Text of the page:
Hong Kong’s Future

My late friend Paddy Ashdown saw this coming.

When Hong Kong was handed over to China, he campaigned to give Hong Kongers the right to live in the UK should China ever renege on the promises made and enshrined in the Joint Declaration.

It’s up to us to protect the people of Hong Kong and their human rights.

Last year the National Security Law sparked major protests in Hong Kong. The protesters, fighting for their rights, were met with police violence and government crackdowns.

The people of Hong Kong are no longer protected by the ‘one country, two systems’ framework. Beijing has overstepped and encroached on the region’s freedoms. It’s up to us to protect them and their human rights.

The UK Government has recognised that this new law is a violation of the joint declaration between China and the UK. They have pledged that British National (Overseas) status holders and their dependents will be eligible to live and work in the UK for 5 years, and seek citizenship after a further year.

As Paddy showed during the Handover, liberals must fight to protect the people of Hong Kong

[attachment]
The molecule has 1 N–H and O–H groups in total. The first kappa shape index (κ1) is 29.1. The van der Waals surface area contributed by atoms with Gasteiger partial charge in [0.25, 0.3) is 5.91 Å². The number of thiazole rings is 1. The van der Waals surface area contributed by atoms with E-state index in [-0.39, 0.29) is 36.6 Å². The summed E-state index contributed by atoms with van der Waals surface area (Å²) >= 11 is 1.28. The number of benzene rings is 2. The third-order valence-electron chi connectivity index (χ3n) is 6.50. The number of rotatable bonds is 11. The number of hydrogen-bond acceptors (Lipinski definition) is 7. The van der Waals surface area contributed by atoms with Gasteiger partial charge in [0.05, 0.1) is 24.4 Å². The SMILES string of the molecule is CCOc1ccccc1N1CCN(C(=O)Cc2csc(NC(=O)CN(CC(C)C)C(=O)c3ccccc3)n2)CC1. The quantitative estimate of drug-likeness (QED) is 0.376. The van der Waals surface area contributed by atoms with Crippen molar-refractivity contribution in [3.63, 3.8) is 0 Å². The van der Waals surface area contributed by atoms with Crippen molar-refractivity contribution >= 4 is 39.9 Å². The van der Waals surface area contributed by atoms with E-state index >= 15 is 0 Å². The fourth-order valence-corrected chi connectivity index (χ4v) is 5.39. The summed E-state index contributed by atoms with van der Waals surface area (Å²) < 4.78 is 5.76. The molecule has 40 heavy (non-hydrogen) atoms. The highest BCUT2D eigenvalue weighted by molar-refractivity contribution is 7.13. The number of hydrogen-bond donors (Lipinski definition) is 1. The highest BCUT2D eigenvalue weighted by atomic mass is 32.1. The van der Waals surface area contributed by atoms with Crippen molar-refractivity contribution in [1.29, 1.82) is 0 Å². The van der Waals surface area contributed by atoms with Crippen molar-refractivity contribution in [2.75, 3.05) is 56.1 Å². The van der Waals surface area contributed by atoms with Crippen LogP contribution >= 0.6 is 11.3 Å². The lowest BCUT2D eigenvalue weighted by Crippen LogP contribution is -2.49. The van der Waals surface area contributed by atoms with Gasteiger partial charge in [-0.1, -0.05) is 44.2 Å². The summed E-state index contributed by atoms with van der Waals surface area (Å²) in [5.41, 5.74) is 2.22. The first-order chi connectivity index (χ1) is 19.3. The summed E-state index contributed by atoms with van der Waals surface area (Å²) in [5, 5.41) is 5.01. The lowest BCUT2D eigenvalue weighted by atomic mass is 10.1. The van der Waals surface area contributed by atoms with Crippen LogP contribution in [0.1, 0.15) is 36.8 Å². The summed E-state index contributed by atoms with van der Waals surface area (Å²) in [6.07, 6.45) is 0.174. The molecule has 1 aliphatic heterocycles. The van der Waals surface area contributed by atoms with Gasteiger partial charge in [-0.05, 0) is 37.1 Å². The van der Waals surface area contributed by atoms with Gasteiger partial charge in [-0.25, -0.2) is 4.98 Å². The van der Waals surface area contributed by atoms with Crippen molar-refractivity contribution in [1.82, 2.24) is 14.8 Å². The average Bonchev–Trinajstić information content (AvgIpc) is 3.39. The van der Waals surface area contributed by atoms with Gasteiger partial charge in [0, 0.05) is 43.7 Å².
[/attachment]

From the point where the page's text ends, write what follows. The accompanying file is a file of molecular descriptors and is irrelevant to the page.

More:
But that doesn’t go far enough. The BNO status scheme closed in 1997, and status cannot be inherited. That means many young Hong Kongers are being excluded from this scheme – many of them the same young protesters who have taken to the streets to fight for their rights.

This isn’t good enough. Not only have the Government excluded many Hong Kongers, but they haven’t done enough to ensure accountability when it comes to the Chinese government or Hong Kong police forces.

As Paddy showed during the Handover, liberals must fight to protect the people of Hong Kong. Policy passed at Liberal Democrat Conference calls on the UK government to uphold the promises we made to the people of Hong Kong and:

  • Expand proposals so all Hong Kongers are given right of abode and a pathway to citizenship
  • Develop an international ‘lifeboat’ system if the situation in Hong Kong deteriorates
  • Secure a transparent, independent investigation into the protests, including into police violence
  • Call for the appointment of a UN special envoy or rapporteur on Hong Kong
  • Work with other countries to encourage Beijing to retract the new security law
  • Enact Magnitsky legislation and hold Hong Kong and Chinese officials to account for any gross breaches of human rights

The stakes could not be higher – the UK Government must act now. It is our duty to protect and support the rights of the people of Hong Kong. We can’t set that duty aside when Hong Kong needs us most.